As many of you probably know, I ran for Metro Council last summer.  My candidacy was pretty minimal–I made no attempt to recruit volunteers or raise money, and spent none of my own.  I created a blog and a Facebook page to lay out my platform, attended several candidate forums, posted ideas and answers on several internet voter education sites, and was interviewed by the Nashville Scene, which, as it did when Howard Switzer ran for Governor, trivialized my campaign and ignored my issues because they’re Democrats and we’re Greens, and they don’t care for competition on the left. (I was hoping to provide a link to the job the Scene did on my friend Howard, but they have apparently opted to chuck that article down the ol’ memory hole. Probably a good call on their part.)

There were three key pillars in my platform.  One was re-localizing Nashville, economically, socially, and politically–creating neighborhoods in which people could attend school, shop, work, and go out and socialize without needing to use an automobile–thus simplifying the city’s traffic problems–and granting these neighborhoods a fair amount of control over their zoning, codes enforcement, new construction, schools, and policing.  Another pillar was to identify and foster industries that would serve local needs that are currently being met by goods imported from across the continent or across the ocean.  The third pillar was to foster co-operatives as a form of small-d democratic community organization–not just food co-ops and other retail establishments, but worker-owned service and manufacturing co-ops, and housing co-ops, as well.  These worker-owned co-ops would include the local-needs industries, and the housing co-ops would be part of a larger context of urban land trusts. All these would serve to increase opportunities and living standards for lower-income Nashvillians, stabilize their neighborhoods, and empower them with an ownership stake in the places where they work, shop, and live. My proposals were largely modelled on the ones that made Bernie Sanders’ reputation as Mayor of Burlington–they were radical and populist but pragmatic and very “doable.” They are also infectious, in the sense that people hear them, like them, and make them their own.  Their emphasis on citizen, not government, ownership appeals to people all over the political spectrum.2015_1206co_2

That was my basic message.  About 2,300 Nashville voters heard it and signalled their approval by voting for me.  That earned me second-to-last standing in the election, but, for me, the important part of my campaign was that, in the course of attending the candidate forums, I got to speak repeatedly to the candidates who did win the election.  Hey, at several of these, there were more candidates on the stage than voters in the audience! Besides, candidates are also voters, and we each had four votes in the election besides the one each of us was likely to cast for ourselves.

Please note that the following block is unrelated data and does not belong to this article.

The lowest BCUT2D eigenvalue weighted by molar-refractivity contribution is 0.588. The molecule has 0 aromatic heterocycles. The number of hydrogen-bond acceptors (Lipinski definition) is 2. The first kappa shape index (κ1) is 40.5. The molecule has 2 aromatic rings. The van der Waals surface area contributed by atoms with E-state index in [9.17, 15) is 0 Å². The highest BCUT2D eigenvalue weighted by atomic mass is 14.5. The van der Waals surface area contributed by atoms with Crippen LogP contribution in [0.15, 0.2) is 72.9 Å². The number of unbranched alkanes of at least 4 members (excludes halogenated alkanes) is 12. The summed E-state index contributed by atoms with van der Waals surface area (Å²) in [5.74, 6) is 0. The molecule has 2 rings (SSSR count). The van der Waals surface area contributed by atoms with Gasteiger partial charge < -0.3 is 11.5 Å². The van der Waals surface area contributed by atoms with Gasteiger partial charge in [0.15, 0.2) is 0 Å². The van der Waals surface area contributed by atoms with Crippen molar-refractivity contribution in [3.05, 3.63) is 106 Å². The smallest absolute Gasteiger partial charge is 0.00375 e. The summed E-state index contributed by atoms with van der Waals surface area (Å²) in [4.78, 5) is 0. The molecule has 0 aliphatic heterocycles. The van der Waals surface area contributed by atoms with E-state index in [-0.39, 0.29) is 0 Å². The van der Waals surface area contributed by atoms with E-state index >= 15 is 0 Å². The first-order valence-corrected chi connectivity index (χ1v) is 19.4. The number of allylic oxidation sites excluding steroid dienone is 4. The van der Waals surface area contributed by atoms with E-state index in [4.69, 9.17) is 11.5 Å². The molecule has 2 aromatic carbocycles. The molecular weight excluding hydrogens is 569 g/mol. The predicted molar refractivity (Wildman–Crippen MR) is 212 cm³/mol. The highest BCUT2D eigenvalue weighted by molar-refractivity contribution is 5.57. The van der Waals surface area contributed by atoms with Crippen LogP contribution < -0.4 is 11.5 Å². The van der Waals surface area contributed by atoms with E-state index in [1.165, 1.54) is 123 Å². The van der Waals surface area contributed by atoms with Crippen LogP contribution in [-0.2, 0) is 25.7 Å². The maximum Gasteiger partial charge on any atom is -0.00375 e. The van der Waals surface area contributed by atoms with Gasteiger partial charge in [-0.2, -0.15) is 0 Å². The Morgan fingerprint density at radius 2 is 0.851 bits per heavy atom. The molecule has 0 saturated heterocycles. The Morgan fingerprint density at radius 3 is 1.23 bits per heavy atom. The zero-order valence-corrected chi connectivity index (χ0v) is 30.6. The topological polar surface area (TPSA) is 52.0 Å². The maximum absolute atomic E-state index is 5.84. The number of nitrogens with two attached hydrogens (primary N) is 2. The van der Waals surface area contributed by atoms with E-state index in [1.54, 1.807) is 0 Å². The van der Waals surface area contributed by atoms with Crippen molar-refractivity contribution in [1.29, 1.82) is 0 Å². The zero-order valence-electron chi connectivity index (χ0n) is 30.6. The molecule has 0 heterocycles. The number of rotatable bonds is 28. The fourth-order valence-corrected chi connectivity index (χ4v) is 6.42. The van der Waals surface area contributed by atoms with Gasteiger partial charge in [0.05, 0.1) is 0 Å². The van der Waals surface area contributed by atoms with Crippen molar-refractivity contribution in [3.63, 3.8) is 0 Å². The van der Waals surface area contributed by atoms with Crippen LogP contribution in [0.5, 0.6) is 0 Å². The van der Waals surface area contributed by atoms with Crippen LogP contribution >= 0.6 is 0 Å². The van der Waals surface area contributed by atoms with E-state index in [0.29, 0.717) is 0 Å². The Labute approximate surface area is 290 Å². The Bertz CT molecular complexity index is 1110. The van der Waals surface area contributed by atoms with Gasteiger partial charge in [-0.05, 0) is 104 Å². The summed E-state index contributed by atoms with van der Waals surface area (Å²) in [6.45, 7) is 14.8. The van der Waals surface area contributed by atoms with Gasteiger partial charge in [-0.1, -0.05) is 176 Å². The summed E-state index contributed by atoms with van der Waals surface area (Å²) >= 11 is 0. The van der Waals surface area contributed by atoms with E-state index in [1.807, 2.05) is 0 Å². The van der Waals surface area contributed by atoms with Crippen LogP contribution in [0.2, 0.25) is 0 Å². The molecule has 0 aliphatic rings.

And so, I planted my seeds, with no idea which ones would sprout or where, and, once the election was over, happily returned to my wooded hollow and my usual pursuits.  Imagine my surprise early last week when I glanced through my email inbox and discovered that the Tennessee Alliance for Progress (TAP), in partnership with Nashville Organized for Action and Hope (NOAH) and the Southern Grassroots Economies Project, (which springs from the venerable Highlander Folk Center) was sponsoring an all-day workshop on….creating co-operatives in Nashville.  How could I not go?

Read the rest of this entry »





THE GREAT FRACKING FRAUD

4 12 2012

There’s a story making the rounds of the mainstream media these days, frequently trumpeted as “International Energy Agency says U.S. to overtake Saudis as  top oil producer.”  This may, technically, turn out to be true. But, as they say, “The devil is in the details,” and in this case, there’s definitely a Hell’s worth of details behind that headline that are all too frequently overlooked in this, our oil-based culture’s cargo cult moment.

“Cargo  cults,” to refresh your memory, were a religious movement that flourished briefly in the South Pacific after World War II.  The natives, who had been living a largely neolithic existence, saw that our troops came in, built an airstrip, and then airplanes landed, bringing all kinds of wondrous things, never before imagined, to the island, and the islanders.  Then,when the war was over, the mysterious strangers packed up and left, the airplanes no longer arrived bearing their magical cargoes,and the airstrips grew up in brush.  Some of the natives thought that, if they just rebuilt the airstrips, the planes would come again.  So they tried it, but it didn’t work, at least not directly, although the brief peak of our now-declining civilization has, in fact, brought the airplanes–bearing tourists, not soldiers, this time–back to many of those once-isolated tropical isles.

But no such temporary relief awaits us.  In fact, the granting of our wish for the oil age to continue bears such a horrific price tag that it’s a sad wonder that most people seem all too willing to buy it.  I’m going to examine the thorns of this “petroleum rose,” and, I hope, push the chorus of voices crying “DON’T TAKE THAT DEAL!!” to a volume level that just might save us from the fraudulent, Faustian  fracking bargain. Read the rest of this entry »





MINIPAX BULLETIN: EMMANUEL GOLDSTEIN DEAD! MILLIONS CHEER!

7 05 2011